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11-09-2020, 11:32 AM - 4 Likes   #1291
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1 of the geranium family

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11-09-2020, 01:37 PM - 1 Like   #1292
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From one side


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11-09-2020, 11:30 PM - 3 Likes   #1293
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Sarchochilus Orchid flower, Pentax K10d & SMC D-FA 50mm f2.8 Macro;

11-23-2020, 02:57 PM   #1294
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Grass flower, from a lawn that needs mowing , Pentax KP & SMC D-FA 50mm f2.8 Macro;



11-27-2020, 09:59 PM - 1 Like   #1295
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Pigeon Berry in a local hedge, Pentax Optio A30;

12-06-2020, 11:47 AM - 2 Likes   #1296
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A teeny-tiny orchid, Schoenorchis fragrans. The whole plant is no bigger than my thumb, the flowers are barely more than pin-head size. Native in southeast Asia.
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12-18-2020, 01:24 AM - 1 Like   #1297
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Plectranthus flower, Pentax KP & SMC D-FA 50mm f2.8 Macro;



12-20-2020, 10:45 AM - 1 Like   #1298
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Poinsettia relative

Couple of images of Euphorbia leucocephala, a relative of Poinsettia (Euphorbia pulcherrima). Like Poinsettias, the "color" part of the plant is NOT the flower, it's a modified leaf, called a "bract". The actual flowers are tiny and in the center of the "colored" part. First, a view of the whole plant, which grows as a big shrub (can be pruned to a small tree), and then a close-up of several clusters of the white bracts with the itty-bitty star-shaped flowers in the center of each cluster. Blooms at this time of year (winter) like poinsettias.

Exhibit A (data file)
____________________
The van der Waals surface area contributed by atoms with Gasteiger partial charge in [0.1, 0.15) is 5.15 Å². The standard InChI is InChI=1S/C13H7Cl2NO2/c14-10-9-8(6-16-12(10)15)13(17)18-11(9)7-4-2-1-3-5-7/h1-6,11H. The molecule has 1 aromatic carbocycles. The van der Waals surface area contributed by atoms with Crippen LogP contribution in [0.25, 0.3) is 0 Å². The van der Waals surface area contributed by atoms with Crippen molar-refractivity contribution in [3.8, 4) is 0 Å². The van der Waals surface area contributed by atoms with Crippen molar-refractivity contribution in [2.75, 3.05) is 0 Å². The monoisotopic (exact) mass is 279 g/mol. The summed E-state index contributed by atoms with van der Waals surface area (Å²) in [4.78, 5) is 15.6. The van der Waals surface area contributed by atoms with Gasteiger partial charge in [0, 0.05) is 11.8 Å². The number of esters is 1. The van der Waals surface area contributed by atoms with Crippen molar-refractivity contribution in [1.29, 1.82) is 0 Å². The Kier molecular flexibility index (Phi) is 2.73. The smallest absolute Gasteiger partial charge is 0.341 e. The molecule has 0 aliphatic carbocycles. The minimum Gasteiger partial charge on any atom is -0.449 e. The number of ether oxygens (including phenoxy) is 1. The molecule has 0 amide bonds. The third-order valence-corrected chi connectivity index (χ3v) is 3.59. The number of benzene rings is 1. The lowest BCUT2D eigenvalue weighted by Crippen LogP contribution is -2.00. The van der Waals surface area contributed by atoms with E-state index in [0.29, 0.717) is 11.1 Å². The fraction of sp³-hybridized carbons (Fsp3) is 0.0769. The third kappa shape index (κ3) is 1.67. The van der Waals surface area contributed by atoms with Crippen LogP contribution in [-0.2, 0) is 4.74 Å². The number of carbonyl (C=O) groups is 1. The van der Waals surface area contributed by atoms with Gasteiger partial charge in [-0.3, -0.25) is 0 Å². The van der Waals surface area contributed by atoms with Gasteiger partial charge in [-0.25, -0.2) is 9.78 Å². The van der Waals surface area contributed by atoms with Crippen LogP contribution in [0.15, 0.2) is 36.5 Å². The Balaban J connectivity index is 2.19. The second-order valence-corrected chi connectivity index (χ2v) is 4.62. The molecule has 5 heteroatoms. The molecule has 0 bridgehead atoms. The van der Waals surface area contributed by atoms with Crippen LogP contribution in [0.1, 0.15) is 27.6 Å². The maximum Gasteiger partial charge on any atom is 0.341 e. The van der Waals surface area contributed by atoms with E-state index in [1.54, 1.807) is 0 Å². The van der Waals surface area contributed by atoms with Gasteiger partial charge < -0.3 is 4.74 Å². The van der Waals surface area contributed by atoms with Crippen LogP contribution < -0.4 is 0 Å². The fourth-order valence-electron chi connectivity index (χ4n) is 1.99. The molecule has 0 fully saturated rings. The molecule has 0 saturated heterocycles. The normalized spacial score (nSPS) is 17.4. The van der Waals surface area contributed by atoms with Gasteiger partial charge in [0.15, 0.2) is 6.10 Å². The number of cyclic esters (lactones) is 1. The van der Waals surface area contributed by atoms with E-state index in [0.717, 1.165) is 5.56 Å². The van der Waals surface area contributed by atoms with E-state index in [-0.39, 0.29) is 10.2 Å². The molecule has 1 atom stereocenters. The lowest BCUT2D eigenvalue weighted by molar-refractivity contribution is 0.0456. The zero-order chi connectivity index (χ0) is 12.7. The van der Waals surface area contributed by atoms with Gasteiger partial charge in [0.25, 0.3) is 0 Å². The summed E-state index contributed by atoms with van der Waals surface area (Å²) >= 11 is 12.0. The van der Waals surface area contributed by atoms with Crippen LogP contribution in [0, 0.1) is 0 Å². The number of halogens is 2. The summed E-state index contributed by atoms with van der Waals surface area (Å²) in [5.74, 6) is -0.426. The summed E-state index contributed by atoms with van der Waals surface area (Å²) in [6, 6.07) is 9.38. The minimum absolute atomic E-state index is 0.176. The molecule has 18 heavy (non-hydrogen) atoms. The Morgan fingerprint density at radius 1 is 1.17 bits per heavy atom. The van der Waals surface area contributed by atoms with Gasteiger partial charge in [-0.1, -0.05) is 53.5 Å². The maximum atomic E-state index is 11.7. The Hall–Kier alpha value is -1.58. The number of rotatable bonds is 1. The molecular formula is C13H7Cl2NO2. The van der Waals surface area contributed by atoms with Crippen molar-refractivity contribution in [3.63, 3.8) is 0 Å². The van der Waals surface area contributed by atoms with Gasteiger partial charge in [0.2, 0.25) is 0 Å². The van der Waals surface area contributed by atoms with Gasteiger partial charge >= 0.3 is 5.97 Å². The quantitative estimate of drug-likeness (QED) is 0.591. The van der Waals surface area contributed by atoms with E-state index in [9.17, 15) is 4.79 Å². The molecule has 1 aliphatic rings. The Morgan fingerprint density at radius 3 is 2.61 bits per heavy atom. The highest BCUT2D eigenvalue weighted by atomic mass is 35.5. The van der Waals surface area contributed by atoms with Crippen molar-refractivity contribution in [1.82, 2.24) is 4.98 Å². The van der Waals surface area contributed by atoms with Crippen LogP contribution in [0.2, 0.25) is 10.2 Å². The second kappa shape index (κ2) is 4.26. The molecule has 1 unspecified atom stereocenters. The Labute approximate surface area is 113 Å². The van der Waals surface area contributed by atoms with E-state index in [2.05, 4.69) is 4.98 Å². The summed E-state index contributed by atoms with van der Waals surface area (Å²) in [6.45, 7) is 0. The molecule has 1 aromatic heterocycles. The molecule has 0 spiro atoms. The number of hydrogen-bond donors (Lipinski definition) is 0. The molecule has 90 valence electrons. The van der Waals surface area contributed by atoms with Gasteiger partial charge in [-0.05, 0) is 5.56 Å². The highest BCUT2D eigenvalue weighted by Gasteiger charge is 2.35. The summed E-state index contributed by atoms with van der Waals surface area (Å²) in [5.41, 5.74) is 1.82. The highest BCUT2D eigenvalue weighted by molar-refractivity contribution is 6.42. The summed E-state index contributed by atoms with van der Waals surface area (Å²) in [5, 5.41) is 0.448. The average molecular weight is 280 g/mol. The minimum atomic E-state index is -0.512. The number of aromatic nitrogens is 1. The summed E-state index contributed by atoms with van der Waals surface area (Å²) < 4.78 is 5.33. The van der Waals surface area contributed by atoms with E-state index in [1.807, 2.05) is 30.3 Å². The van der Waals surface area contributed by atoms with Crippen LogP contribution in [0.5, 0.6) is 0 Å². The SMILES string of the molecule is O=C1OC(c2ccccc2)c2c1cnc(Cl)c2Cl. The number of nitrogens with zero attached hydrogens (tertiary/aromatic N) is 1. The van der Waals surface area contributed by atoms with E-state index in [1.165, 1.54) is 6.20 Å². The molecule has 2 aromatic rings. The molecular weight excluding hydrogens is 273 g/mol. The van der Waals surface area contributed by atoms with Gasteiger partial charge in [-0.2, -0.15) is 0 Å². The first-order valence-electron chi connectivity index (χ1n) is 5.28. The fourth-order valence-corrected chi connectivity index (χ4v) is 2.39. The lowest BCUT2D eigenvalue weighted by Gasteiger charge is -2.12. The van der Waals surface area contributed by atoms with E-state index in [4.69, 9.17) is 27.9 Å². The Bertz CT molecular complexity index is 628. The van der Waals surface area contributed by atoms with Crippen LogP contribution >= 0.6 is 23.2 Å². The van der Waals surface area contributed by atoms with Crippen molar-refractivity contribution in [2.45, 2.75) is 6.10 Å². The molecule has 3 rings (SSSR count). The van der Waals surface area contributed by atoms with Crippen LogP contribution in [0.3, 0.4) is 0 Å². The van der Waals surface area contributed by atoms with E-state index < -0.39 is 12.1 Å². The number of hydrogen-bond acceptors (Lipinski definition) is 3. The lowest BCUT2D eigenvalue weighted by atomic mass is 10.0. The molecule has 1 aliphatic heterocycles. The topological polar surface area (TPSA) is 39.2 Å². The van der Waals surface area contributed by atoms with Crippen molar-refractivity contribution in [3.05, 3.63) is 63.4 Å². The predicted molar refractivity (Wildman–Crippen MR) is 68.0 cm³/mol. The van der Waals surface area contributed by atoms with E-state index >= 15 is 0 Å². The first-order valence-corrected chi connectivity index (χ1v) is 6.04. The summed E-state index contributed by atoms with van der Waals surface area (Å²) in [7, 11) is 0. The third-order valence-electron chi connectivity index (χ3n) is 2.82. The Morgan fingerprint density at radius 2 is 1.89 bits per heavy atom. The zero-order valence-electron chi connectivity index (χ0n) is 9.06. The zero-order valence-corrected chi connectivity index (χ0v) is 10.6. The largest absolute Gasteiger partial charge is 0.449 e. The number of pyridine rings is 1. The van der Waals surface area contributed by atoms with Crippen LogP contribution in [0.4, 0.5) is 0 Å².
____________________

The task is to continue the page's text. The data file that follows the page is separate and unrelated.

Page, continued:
The shrub, in my back yard and



Closer view of the bracts and flowers:
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12-21-2020, 02:28 PM   #1299
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QuoteOriginally posted by OrchidJulie Quote
relative of Poinsettia
I didn't know that - thank you !. These grow particularly well here, and the shows of white flowers often live up to their snow related common names eg "Snowflake". I'm fond of the Euphorbias and have tried several of the fleshier ones in pots here but they are prone to rot in the summer humidity, unless kept under the eaves, limiting their size.
12-21-2020, 05:21 PM - 1 Like   #1300
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You're very welcome, my pleasure. Euphorbia is a huge genus, probably hundreds of species, many of them extremely handsome plants. This one grows very well here in southern Florida as long as it gets plenty of sun. I don't know the climate in Brisbane, sorry, but the "humidity" here in summer is awful, unbearable. It's our wet season, very rainy. I think this plant would probably be fine in your garden as long as it has good drainage during "the wet". It gets absolutely no special treatment, other than the sun exposure Poinsettias can be garden plants here, too, although they aren't as happy as this shrub and they have a "short day" light requirement in order to bloom. Some Euphorbias are quite succulent and prefer a drier environment.